The deep mountains of karma
“The deep mountains of karma” is one of the verses of the Iroha, perhaps the most perfect pangram ever composed: a text that uses each character of an alphabet — in this case, the Japanese syllabary — exactly once. My thanks go to my kind friend Wim who taught me about it.
*”Gently calligraphed in India ink on the two pieces of washi papers. Meiji-Taisho period, early 20th century, Japan. Attached with with acrylic frame. Missing the last phrase of *’e-hi-mo-se-su-n’. Some stains and aging degradation as seen”.*
Also interesting to me is that the Iroha had been initially attributed to Kūkai, the founder of the Shingon Esoteric sect of Buddhism in Japan, whose life and thought I have recently got acquainted to thanks to Massimo Raveri's book Il Pensiero giapponese classico (ISBN 9788806165871).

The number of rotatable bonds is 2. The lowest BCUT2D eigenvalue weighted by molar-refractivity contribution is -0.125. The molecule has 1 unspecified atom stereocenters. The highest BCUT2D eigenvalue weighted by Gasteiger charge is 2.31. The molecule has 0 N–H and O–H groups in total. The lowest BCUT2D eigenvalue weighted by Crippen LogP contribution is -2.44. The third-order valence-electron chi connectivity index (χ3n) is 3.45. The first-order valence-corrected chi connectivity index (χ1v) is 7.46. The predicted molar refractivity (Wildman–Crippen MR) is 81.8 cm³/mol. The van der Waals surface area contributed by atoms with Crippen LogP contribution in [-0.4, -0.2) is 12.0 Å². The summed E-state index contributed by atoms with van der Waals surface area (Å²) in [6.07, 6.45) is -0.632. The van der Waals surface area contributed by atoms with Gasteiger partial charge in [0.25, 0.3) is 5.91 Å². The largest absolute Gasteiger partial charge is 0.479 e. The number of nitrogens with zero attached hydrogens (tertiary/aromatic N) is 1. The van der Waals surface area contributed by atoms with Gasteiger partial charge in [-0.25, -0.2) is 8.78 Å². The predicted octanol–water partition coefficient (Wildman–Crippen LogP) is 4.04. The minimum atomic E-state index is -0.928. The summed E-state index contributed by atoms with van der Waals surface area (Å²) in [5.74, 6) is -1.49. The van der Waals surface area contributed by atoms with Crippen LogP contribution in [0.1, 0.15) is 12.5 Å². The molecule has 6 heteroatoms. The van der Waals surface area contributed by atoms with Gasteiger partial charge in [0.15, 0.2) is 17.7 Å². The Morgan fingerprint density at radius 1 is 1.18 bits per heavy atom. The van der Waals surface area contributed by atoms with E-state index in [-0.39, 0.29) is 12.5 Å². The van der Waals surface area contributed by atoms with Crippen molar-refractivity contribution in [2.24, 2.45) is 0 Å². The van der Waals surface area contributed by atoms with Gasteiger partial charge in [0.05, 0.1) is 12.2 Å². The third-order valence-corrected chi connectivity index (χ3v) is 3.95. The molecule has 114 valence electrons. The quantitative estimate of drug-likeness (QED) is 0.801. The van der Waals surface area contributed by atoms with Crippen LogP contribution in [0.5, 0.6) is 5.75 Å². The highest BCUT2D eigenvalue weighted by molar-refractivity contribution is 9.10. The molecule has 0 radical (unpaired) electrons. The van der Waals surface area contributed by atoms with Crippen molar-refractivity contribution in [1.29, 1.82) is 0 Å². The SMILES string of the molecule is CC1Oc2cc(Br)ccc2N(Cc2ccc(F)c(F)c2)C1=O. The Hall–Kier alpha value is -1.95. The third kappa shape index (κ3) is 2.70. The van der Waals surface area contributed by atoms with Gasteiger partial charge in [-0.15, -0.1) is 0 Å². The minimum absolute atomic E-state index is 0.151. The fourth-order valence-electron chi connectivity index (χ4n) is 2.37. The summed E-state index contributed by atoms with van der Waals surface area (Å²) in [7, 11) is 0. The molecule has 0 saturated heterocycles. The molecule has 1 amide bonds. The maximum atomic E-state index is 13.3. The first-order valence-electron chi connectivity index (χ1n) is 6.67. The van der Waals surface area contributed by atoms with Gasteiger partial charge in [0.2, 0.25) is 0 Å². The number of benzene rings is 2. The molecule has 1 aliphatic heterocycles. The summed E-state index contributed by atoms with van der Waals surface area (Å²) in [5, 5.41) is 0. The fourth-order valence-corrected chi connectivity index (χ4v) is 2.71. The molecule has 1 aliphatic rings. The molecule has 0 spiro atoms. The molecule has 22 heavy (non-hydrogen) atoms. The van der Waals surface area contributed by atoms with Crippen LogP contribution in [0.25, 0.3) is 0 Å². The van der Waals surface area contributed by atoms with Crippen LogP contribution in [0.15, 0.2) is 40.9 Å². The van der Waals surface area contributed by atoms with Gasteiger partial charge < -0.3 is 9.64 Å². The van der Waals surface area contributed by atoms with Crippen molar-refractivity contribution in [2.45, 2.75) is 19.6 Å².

An absolute must-read: Massimo Raveri's book Il Pensiero giapponese classico.
Wikipedia kindly provides the English translation by Professor Ryuichi Abe:
Although its scent still lingers on the form of a flower has scattered away For whom will the glory of this world remain unchanged? Arriving today at the yonder side of the deep mountains of evanescent existence We shall never allow ourselves to drift away intoxicated, in the world of shallow dreams.
I don't know how it is for you, o Reader, though the above lines evoke in me the verses of “Perhaps One Day” by Eugenio Montale... and that sentence, “the form of a flower”, is it not a magical reference to Umberto Eco's “The Name of the Rose”?
“The deep mountains of karma” is also a Grundgestalt available on
- #funkwhale.it https://funkwhale.it/library/tracks/247/
- #peertube.uno: https://peertube.uno/videos/watch/fa030b11-26e5-4652-9ea3-a9522041a761
It begins with a piano solo, then enters uduhachi, followed by congas; bass and percussions follow; then baya suwuk, and finally African percussions. The various instrument then exit one by one, as actors in a play, until only the first and the last one remain on stage and conclude the piece. I don't really know why, though rather than a Japanese piéce I'm thinking now of Luigi Pirandello...
Composed on July 26, 2020. ©Eidon (Eidon@tutanota.com). All rights reserved. desrever sgnorw llA